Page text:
Duke dominance bears repeating

National champion Devils deeper, maybe even better

Atlantic Coast Conference

College Basketball Preview

November 07, 2001|By Gary Lambrecht | Gary Lambrecht,SUN STAFF

They rolled to 35 victories and their third national championship with an explosive offense and an intimidating style, winning by more than 20 points a game. They return four starters, will plug in a dynamic player who transferred from another conference and boast the preseason choice for Player of the Year.

Yes, the Duke Blue Devils, despite losing the one-two punch of talent and leadership that defined Shane Battier, could be even better this time around. Yes, the Duke Blue Devils could win it all again.

"We tasted something great, and we want to taste it again," junior center/forward Carlos Boozer said. "I don't know if I'd rather be in any other position. I don't think I'd rather still be hunting for a national championship. You've got to find something that challenges you, and [repeating] might be the ultimate challenge."

You can see the bring-it-on attitude in the Blue Devils' eyes and hear it in their voices. And why shouldn't they carry themselves like kings of the hill? They have been living atop the hill for so long that any discussion about the Atlantic Coast Conference must start with the dynasty in Durham.

Consider that Duke has won or shared the past five regular-season ACC titles. Consider that, since the 1996-97 season, the Blue Devils have posted a 71-9 record against the conference, which is 15 games better than North Carolina and 18 games better than Maryland, the only other teams over .500 in league competition during that span.

Beginning with the 1997-98 season, Duke has won 133 games, the most prolific four-year stretch in the history of the game. The Blue Devils have been to nine Final Fours under coach Mike Krzyzewski, who started the run in 1985-86. Duke has a 73-22 record in the NCAA tournament. Its postseason winning percentage of .768 is the best of all time.

And there is no reason to think the 2001-02 edition will fail to add to the program's illustrious history.

"They lose a lot in Shane Battier [now in the NBA]. He's a leader on and off the floor," Maryland guard Juan Dixon said. "They lost a lot, but they're bringing back some great players. Duke has been doing it for years. They find a way to get it done."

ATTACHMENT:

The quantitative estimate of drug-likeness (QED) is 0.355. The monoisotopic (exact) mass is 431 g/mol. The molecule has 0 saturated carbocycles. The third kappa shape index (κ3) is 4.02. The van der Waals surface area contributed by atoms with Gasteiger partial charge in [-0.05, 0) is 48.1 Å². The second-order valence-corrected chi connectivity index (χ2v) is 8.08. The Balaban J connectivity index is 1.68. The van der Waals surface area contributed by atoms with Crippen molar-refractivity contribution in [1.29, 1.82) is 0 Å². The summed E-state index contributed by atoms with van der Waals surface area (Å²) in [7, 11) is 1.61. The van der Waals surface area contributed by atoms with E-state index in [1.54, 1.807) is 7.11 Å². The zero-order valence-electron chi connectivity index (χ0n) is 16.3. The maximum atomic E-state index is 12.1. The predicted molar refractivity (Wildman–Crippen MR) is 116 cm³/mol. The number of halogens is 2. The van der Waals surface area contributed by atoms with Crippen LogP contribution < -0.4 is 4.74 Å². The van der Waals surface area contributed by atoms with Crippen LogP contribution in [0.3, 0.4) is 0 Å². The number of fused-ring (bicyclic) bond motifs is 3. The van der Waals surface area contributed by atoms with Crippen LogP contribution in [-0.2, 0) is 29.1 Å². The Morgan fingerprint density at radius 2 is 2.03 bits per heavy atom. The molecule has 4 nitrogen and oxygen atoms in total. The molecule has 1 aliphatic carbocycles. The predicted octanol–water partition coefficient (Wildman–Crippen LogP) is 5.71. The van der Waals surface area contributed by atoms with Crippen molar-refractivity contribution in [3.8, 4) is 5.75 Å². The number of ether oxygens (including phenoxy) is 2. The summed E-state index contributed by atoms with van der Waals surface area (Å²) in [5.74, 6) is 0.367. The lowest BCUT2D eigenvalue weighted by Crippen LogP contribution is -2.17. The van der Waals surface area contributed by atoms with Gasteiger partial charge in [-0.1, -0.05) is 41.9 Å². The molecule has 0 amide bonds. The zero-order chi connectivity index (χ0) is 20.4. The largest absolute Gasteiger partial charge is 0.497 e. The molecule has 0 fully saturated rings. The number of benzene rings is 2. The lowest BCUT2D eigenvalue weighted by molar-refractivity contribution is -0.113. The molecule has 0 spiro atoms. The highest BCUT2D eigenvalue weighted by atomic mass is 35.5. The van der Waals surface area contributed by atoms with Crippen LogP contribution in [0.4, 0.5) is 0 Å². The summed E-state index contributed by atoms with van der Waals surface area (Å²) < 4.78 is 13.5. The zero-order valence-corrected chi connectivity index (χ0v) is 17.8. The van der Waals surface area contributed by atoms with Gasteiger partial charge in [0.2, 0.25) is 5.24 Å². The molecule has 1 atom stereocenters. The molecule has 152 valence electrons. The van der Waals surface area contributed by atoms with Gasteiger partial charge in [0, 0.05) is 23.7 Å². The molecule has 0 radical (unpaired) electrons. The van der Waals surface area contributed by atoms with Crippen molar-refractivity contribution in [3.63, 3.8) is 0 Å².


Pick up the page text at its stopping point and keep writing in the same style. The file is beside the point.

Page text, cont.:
The Blue Devils don't lack for weapons. Junior guard Jason Williams, who finished behind Battier in Player of the Year voting last season and who could be the first player taken in the next NBA draft, is back. So are junior forward Mike Dunleavy and sophomore guard Chris Duhon. So is Boozer.

They will form the experienced backbone of an offense that ran off points at a breakneck pace a year ago by spreading the floor and shredding defenses with three-pointers. The Blue Devils led the nation with a 90.7-point scoring average and made 10.4 three-pointers a contest.

This year, Duke expects to be more versatile with an improved inside game, bolstered by backups such as 6-foot-11 Casey Sanders and 6-10 Nick Horvath, who missed all but six games last season with injuries.

Boozer, who shot 60.4 percent and rarely confronted double-teaming on the block, will move to power forward when Sanders or Horvath comes off the bench. Sanders, who bulked up to nearly 240 pounds, started the last 10 games after Boozer broke his foot in late February before returning late in the NCAAs. And the 6-8 Dunleavy, who often camped on the wing last year and shot 37.3 percent from three-point range, has added 20 pounds and should play more down low.

That will make room for Rutgers transfer Dahntay Jones, a 6-5 swingman who made the Big East All-Rookie team in 1998-99. Jones has impressed Krzyzewski with his quickness and scoring ability, and he could become entrenched in a small forward/big guard role.

"Dahntay and how he fits in is a big key," Krzyzewski said. "He's very talented. We're very talented. As far as style goes, we're going to play fast. The development of our leadership is the thing. How do we communicate? How do we lead? No one will just take Shane's role. I've never had a leader like him."

The Blue Devils will not be running aimlessly. Williams, for one, will not allow it. A fierce competitor who craves the chance to take big shots to win big games - and a player on track to graduate next spring and leave early for the NBA - Williams averaged 21.6 points and 6.1 assists while making 42.7 percent of his three-point attempts. And with the emergence of Duhon, the Duke backcourt could present matchup nightmares.

Duhon might be the fastest player on an exceptionally quick team. He started the final 10 games of the year, gave the Blue Devils a smothering defensive presence, averaged 4.5 assists and shot 36.1 percent from beyond the arc. Williams and Duhon will essentially play both guard spots. They will get some rest when freshman Daniel Ewing enters. Ewing led his Texas high school team to two state championships.

"With Chris and I in the backcourt, as quick as we are, we're able to think as fast as we're going," Williams said. "When you think and play the game at a fast pace like that, it's harder to defend."

When asked whether the Blue Devils can be better than the 35-4 team that won it all last year, he said: "I think we can become better. We're going to be so much faster and quicker and better defensively. If you're devoted to something, you can get it done."

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